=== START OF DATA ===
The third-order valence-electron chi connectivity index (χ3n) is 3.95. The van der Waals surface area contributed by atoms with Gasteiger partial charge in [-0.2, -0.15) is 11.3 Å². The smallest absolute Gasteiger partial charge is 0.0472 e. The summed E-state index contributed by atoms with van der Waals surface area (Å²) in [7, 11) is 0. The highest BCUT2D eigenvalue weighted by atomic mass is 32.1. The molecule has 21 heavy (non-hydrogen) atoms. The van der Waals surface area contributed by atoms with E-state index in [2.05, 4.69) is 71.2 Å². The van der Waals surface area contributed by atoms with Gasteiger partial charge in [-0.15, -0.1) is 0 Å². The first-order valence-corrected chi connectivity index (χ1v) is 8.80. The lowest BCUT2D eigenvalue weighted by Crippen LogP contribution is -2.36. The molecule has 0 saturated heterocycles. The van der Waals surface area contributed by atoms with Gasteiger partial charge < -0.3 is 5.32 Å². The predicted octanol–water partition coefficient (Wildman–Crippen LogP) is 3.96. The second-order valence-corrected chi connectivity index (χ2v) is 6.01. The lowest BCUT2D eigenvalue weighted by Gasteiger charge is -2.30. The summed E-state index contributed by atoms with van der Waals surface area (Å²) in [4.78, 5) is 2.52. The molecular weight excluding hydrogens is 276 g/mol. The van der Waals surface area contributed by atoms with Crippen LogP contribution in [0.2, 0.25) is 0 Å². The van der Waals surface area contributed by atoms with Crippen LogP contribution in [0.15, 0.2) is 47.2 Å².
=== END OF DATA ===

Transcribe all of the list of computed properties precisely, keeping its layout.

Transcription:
The third-order valence-electron chi connectivity index (χ3n) is 3.95. The van der Waals surface area contributed by atoms with Gasteiger partial charge in [-0.2, -0.15) is 11.3 Å². The smallest absolute Gasteiger partial charge is 0.0472 e. The summed E-state index contributed by atoms with van der Waals surface area (Å²) in [7, 11) is 0. The highest BCUT2D eigenvalue weighted by atomic mass is 32.1. The molecule has 21 heavy (non-hydrogen) atoms. The van der Waals surface area contributed by atoms with E-state index in [2.05, 4.69) is 71.2 Å². The van der Waals surface area contributed by atoms with Gasteiger partial charge in [-0.15, -0.1) is 0 Å². The first-order valence-corrected chi connectivity index (χ1v) is 8.80. The lowest BCUT2D eigenvalue weighted by Crippen LogP contribution is -2.36. The molecule has 0 saturated heterocycles. The van der Waals surface area contributed by atoms with Gasteiger partial charge < -0.3 is 5.32 Å². The predicted octanol–water partition coefficient (Wildman–Crippen LogP) is 3.96. The second-order valence-corrected chi connectivity index (χ2v) is 6.01. The lowest BCUT2D eigenvalue weighted by Gasteiger charge is -2.30. The summed E-state index contributed by atoms with van der Waals surface area (Å²) in [4.78, 5) is 2.52. The molecular weight excluding hydrogens is 276 g/mol. The van der Waals surface area contributed by atoms with Crippen LogP contribution in [0.2, 0.25) is 0 Å². The van der Waals surface area contributed by atoms with Crippen LogP contribution in [0.15, 0.2) is 47.2 Å².